Week Six, Day Two
Today, I need to break from the usual surface level talk about working out and talk about something deeper. Because to understand my mental state around working out is to understand my mental state in general. It all connects.
I was diagnosed with depression and anxiety and prescribed anti-depressants and anti-anxiety medication (which is an entirely different story, as I'm no longer on either... trying to find healthy natural alternatives to coping with my depression/anxiety through diet, exercise and other method).
The kind of anxiety that I have is not the "Oh man, I'm really worried about this thing or that thing." And it's not even been overly stressed about something. The anxiety that requires medication, cognitive therapy and work is the kind that destroys you. The best way to describe my anxiety is like this: my brain leeches on to a topic (or several) that I'm worried about and it suddenly becomes EVERYTHING. I become obsessed with that worry so much that it impedes on my ability to concentrate, to sleep, to think about anything other than that thing i'm worried about. The worry goes so bone-deep, that it spirals and turns my brain into a dark place where things are illogical - but I can't see that. All I can see is the worry. Then I panic. And the panic is so intense, it makes my chest hurt. It makes my muscles go rigid. It's hard to breath. It's hard to think.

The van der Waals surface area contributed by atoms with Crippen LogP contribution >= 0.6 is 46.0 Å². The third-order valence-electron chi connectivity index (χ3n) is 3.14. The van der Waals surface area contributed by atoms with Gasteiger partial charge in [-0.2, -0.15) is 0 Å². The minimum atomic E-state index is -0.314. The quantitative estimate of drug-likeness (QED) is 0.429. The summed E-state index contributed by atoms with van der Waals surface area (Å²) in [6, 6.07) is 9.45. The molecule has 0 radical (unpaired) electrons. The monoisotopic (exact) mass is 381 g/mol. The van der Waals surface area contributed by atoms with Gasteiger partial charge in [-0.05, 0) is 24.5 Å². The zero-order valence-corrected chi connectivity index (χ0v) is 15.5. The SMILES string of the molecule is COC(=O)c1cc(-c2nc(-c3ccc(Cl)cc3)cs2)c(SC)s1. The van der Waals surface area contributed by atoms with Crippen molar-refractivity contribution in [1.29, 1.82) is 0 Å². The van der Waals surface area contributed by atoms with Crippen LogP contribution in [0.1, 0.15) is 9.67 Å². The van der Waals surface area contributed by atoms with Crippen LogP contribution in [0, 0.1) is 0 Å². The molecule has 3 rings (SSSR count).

That is what anxiety is like for me. And yes, it affects my life very severely. So as you can imagine, when my anxiety is bad - especially at night and I can't sleep and I know that the morning is going to be tough and that affects my workout - it sends me into a tailspin of worry ABOUT working out. And thus begins an ugly ugly cycle.
Why am I talking about this now? Today? Because the anxiety has been pretty bad these last few weeks, and I can tell that it's affecting the workout regimen. More skipped days. Less confidence. Less enthusiasm for what I've done and more self-hating because of what I haven't.
I knew this wasn't going to be easy. The working out routine and trying to lose weight itself is difficult. But when you add in the type of anxiety that I have, and mix in general depression... it's harder than I thought it would be.
One of the coping mechanisms I've been taught for my depression/anxiety works in the world of working out and exercise, too. Perspective. I may be skipping work outs. I may not be losing weight yet. It may be really hard. But there is a quote I love to think about when I'm in that place. I don't remember who said it and I'm paraphrasing here but it's: "three workouts or attempts is better than the five you never did."
Basically, I'm trying to look at things in a different perspective when I get this way because while the above things I mentioned may be true - I'm now in the gym 3-4 days a week that I wasn't before. I'm sweating and huffing and puffing more than I ever did before. I am progressing whether I see it or not. Because I'm trying. And that counts for a lot.
So to wrap up this post - I did go to the gym today even though last night was shit. I fought it but I went. And yes, I DID feel better once I was done. I felt proud.